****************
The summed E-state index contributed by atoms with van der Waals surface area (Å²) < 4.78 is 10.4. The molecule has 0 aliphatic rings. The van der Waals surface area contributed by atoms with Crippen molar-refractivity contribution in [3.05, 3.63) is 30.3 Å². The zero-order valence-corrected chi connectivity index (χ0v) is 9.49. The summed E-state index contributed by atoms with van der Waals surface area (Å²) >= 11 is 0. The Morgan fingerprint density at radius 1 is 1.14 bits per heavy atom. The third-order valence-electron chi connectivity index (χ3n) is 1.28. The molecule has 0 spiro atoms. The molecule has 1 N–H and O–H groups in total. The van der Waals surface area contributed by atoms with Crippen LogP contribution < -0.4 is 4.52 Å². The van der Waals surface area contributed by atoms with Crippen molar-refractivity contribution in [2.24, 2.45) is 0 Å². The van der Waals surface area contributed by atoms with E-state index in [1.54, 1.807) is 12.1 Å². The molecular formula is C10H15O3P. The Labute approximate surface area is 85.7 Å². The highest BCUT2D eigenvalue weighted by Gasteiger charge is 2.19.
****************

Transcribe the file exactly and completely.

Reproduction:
The summed E-state index contributed by atoms with van der Waals surface area (Å²) < 4.78 is 10.4. The molecule has 0 aliphatic rings. The van der Waals surface area contributed by atoms with Crippen molar-refractivity contribution in [3.05, 3.63) is 30.3 Å². The zero-order valence-corrected chi connectivity index (χ0v) is 9.49. The summed E-state index contributed by atoms with van der Waals surface area (Å²) >= 11 is 0. The Morgan fingerprint density at radius 1 is 1.14 bits per heavy atom. The third-order valence-electron chi connectivity index (χ3n) is 1.28. The molecule has 0 spiro atoms. The molecule has 1 N–H and O–H groups in total. The van der Waals surface area contributed by atoms with Crippen LogP contribution < -0.4 is 4.52 Å². The van der Waals surface area contributed by atoms with Crippen molar-refractivity contribution in [2.24, 2.45) is 0 Å². The van der Waals surface area contributed by atoms with E-state index in [1.54, 1.807) is 12.1 Å². The molecular formula is C10H15O3P. The Labute approximate surface area is 85.7 Å². The highest BCUT2D eigenvalue weighted by Gasteiger charge is 2.19.